Di erence approximations may be constructed in a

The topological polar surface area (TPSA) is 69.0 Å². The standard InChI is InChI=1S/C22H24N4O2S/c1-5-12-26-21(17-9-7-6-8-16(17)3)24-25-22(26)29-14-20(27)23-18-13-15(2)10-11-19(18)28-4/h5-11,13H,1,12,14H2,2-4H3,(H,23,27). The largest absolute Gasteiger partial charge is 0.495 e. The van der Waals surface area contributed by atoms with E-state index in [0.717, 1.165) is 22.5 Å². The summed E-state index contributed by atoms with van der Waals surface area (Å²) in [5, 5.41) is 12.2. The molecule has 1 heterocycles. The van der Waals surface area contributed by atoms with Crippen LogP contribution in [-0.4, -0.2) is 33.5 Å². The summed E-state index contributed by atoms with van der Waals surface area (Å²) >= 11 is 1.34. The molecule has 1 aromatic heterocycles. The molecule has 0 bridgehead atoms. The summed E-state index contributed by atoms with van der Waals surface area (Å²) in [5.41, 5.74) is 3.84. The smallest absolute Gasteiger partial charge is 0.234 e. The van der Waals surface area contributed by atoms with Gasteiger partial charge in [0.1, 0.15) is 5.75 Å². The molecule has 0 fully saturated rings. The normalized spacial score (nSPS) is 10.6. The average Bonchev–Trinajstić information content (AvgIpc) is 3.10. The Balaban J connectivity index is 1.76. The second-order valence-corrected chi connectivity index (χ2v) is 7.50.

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Unformatted text preview: mations may be constructed in a variety of ways, but the use of Taylor's formula is probably the simplest for our present purposes. To begin, let us use Taylor's formula to express n+1 in terms of n and its derivatives as j j 2 1 ( )n 2 + + 1 ( k )n k n n n )j + 2! 2 j j +1 = j + ( ! kj k +1 + 1 ( k+1 )n+ k+1 (2.1.2) j ( + 1)! u u x x U t u t u u u @u @x x u @u @x x ::: @ k 1 @x @u k u x @x x : 2 Finite Di erence Methods t n (j,n) 2 1 -2 -1 0 1 2 j x Figure 2.1.1: A partition of the upper half of the ( )-plane into uniform cells of size . xt x t The last term in (2.1.2), the remainder, involves the evaluation of k+1 k+1 at = ( + ) and , with an unknown point on (0 1). As an example, suppose that we retain the rst two terms ( = 1) in (2.1.2) and solve for ( )n to obtain j @u j x n =@x x t k @u=@x ( )= n ux j +1 ; uj n uj n ; 1 ( xx)n+ j 2 u x (2.1.3) x: Neglecting the remainder term, we get the formula for the rst forward nite di erence approximation of x as u +1 ; Uj ( )= n Uj n Ux j n x (2.1.4a) : The neglected remainder term in (2.1.3) n j n ; ( x)n ; j+1 j u u x n uj = ;1( 2...
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